Justice Scales
Adobe Stock

It may seem at times that lawyers have become the fourth branch of government. Since Watergate, the Clinton-Lewinsky investigation, Enron and now the busy court dockets prompted by the Trump administration, lawyers are front and center in government and politics.

Greg Haymes
Times Union

Greg Haymes of Nippertown is back with his April music selections.

Tim Kremer, executive director of New York State School Boards Association

Now that the state budget is passed, school boards across New York have a better idea of what to expect in school aid as they work on budget plans that will go before the voters next month. The executive director of the New York State School Boards Association, Tim Kremer, says the $859 million increase in state aid to schools included in the new budget is less than what is needed to maintain current programs.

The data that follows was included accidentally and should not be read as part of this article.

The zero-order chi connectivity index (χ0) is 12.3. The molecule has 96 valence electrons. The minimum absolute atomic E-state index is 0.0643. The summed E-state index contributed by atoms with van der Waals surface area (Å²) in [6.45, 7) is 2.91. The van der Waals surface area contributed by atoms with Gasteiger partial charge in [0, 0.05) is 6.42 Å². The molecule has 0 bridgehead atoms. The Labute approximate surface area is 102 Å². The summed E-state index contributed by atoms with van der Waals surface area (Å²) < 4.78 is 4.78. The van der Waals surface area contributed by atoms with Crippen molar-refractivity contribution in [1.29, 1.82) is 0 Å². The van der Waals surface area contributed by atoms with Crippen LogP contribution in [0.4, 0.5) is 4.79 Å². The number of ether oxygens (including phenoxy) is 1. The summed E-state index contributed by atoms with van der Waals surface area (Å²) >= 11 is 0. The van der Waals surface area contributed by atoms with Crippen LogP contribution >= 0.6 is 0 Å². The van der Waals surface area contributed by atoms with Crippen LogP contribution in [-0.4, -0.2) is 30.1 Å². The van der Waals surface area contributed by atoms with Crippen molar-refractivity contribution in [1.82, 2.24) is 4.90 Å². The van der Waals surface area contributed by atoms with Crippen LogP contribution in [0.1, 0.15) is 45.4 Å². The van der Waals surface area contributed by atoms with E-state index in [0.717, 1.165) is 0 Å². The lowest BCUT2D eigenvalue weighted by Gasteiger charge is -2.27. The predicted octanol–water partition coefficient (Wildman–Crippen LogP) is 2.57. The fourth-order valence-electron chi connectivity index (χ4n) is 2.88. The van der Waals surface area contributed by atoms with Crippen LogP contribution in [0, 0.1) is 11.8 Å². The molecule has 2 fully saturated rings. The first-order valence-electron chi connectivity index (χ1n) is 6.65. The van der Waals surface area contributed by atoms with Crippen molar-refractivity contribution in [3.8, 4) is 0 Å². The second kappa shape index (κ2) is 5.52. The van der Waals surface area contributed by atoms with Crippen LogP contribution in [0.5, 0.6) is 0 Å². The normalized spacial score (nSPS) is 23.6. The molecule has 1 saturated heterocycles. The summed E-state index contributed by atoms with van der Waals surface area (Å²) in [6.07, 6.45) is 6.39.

Prof. Hendler

With word that 50 million Facebook users had their personal information collected during the 2016 presidential campaign by the data analytics firm Cambridge Analytica has brought new and intense scrutiny on Facebook and social media. Posting your friends, likes and dislikes may seem harmless enough, but that seemingly benign information can be mined, studied, analyzed and transformed into political campaign ammunition. For more we spoke Prof. James Hendler, the Director for Data Exploration and applications at Rensselaer Polytechnic Institute in Troy.

Oneonta Mayor Gary Herzig
Gary Herzig

The mayor of Oneonta, NY says despite the problems facing the Otsego County city, there is plenty of room for optimism. Mayor Gary Herzig delivered his state of the city address this week to the Common Council, and then spoke with WAMC News.